The conclusion of the 18th Annual APS convention not only represented an achievement in the sharing of psychological science, but it also marked the induction of new APS officers.
Morton Ann Gernsbacher began her term as President for 2006-2007 as Michael S. Gazzaniga becomes the Immediate Past President (replacing Robert Levenson in that post). John T. Cacioppo serves as President-Elect and Barbara L. Fredrickson and Diane Ruble embark on three-year terms as Members-at-Large of the APS Board. Linda Bartoshuk begins her term as Secretary; she was appointed to that position and replaces Abigail Baird.
Continuing on the Board are Roberta Klatzky, Carnegie Mellon University, Treasurer; Richard Bootzin, University of Arizona; Patricia Devine, University of Wisconsin-Madison; Douglas Medin, Northwestern University; and Elizabeth Phelps, New York University.
President: Morton Ann Gernsbacher
Morton Ann Gernsbacher is the Vilas Research Professor and Sir Frederic C. Bartlett Professor at the University of Wisconsin-Madison. She is internationally renowned for her research in psycholinguistics and her Structure Building Framework theory of language development.
She is a recipient of the APS James McKeen Cattell Fellow lifetime achievement award, as well as numerous other awards and honors, including a NIH Research Career Development Award, a Fulbright Research Scholar Award, a James McKeen Cattell Foundation Fellowship, and a Professional Opportunities for Women Award from the National Science Foundation. She is a Fellow of the American Association for the Advancement of Science (AAAS).
Gernsbacher has served in several leadership positions in APS prior to her Presidential term, including chair of the Publications Committee and chair of the Program Committee. “Each of my experiences,” she said, “has impressed upon me how passionately committed APS is to advancing psychological science.” She also is co-editor of Psychological Science in the Public Interest.
Gernsbacher’s most recent research delves into why autistic children often do not develop language skills. Departing from the traditional paradigm that children with autism simply “do not have language,” Gernsbacher found that their shortcomings in language development may not be due to intellectual limitations or social impairment, but because of motor planning challenges.
“I’ve become very interested in autism, and in particular the cognitive, emotional, and perceptual strengths, rather than deficits, found in autism,” she said, “This is a novel perspective and one that I would like to see flourish.”
According to Gernsbacher, some of APS’s most significant achievements have involved transforming these scientific breakthroughs into positive, tangible changes in our daily lives. “I have the tremendous satisfaction that comes from raising awareness about outstanding research on behavioral and social phenomena, and then hopefully seeing that awareness translate into positive change,” she said.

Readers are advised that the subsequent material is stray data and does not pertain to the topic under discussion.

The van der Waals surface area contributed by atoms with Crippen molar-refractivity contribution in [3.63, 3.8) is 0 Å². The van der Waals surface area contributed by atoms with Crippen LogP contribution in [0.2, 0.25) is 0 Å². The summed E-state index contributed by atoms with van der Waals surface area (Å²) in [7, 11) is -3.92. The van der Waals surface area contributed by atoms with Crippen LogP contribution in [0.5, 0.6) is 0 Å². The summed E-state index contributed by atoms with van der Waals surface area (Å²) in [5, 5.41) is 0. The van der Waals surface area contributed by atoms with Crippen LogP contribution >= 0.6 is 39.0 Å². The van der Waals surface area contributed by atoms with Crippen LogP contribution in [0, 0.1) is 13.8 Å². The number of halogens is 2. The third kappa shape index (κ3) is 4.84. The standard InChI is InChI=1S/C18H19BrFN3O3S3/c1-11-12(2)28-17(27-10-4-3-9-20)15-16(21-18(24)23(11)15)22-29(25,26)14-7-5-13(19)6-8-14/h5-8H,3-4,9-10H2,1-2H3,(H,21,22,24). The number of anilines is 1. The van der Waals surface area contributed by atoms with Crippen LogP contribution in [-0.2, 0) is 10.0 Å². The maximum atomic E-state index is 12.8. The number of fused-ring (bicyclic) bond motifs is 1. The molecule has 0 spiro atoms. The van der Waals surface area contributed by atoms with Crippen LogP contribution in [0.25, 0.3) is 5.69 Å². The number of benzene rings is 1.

President-Elect: John Cacioppo
As President-Elect, John Cacioppo also hopes to promote the tenets on which APS was founded. “Psychology is one of the most productive, influential, and rapidly evolving of all scientific disciplines. I feel fortunate because the APS staff and Board have always been forward-looking and proactive.” He is a past Member of the APS Board and has served on several APS committees, including Publications. He was the Keynote Speaker at the 2002 APS annual meeting, and he currently serves as an Associate Editor of the APS’ Perspectives in Psychological Science.
At the University of Chicago, Cacioppo is the Tiffany and Margaret Blake Distinguished Service Professor, as well as the Director of the Center for Cognitive and Social Neuroscience. He is a Fellow of AAAS and serves on the National Advisory Council on Aging for the National Institute on Aging at NIH. He has served as President of the Society for Personality and Social Psychology (SPSP), the Society for Consumer Research, and the Society for Psychophysiological Research (SPR).
Cacioppo also is a recipient of the National Academy of Sciences Troland Research Award, the SPR’s Distinguished Scientific Award for an Early Career Contribution to Psychophysiology, and SPSP’s Campbell Award for distinguished scientific contributions to personality and social psychology, and the American Psychological Association Distinguished Scientific Contribution Award.
His research “[addresses] fundamental questions about the mind and its dynamic interactions with the biological systems of the brain and body and the social world in which it resides,” he explained. Currently, his work is looking specifically at how loneliness affects social cognition, emotion, brain and biology, and general health. “The goal is to build on work in the neurosciences, cognitive sciences, and social sciences,” he said, “[and to encompass] studies ranging from social cognition, motivation, and emotion to interpersonal and group processes…to social influences on health and mortality.”